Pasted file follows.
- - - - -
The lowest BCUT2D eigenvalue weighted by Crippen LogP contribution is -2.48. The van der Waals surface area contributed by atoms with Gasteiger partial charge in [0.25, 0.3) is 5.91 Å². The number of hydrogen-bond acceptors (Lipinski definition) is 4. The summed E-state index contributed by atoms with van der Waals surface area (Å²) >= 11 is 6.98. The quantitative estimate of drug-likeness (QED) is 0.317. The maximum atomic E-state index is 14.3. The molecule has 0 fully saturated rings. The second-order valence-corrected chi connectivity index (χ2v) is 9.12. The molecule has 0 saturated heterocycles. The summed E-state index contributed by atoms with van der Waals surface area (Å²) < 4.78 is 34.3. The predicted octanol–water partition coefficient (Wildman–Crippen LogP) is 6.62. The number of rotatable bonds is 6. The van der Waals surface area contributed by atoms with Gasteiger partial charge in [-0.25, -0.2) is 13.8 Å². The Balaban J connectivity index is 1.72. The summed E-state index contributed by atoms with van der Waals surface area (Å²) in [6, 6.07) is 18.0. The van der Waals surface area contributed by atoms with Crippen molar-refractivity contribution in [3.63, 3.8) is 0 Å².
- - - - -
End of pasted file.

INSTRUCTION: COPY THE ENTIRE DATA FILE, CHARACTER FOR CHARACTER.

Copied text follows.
The lowest BCUT2D eigenvalue weighted by Crippen LogP contribution is -2.48. The van der Waals surface area contributed by atoms with Gasteiger partial charge in [0.25, 0.3) is 5.91 Å². The number of hydrogen-bond acceptors (Lipinski definition) is 4. The summed E-state index contributed by atoms with van der Waals surface area (Å²) >= 11 is 6.98. The quantitative estimate of drug-likeness (QED) is 0.317. The maximum atomic E-state index is 14.3. The molecule has 0 fully saturated rings. The second-order valence-corrected chi connectivity index (χ2v) is 9.12. The molecule has 0 saturated heterocycles. The summed E-state index contributed by atoms with van der Waals surface area (Å²) < 4.78 is 34.3. The predicted octanol–water partition coefficient (Wildman–Crippen LogP) is 6.62. The number of rotatable bonds is 6. The van der Waals surface area contributed by atoms with Gasteiger partial charge in [-0.25, -0.2) is 13.8 Å². The Balaban J connectivity index is 1.72. The summed E-state index contributed by atoms with van der Waals surface area (Å²) in [6, 6.07) is 18.0. The van der Waals surface area contributed by atoms with Crippen molar-refractivity contribution in [3.63, 3.8) is 0 Å².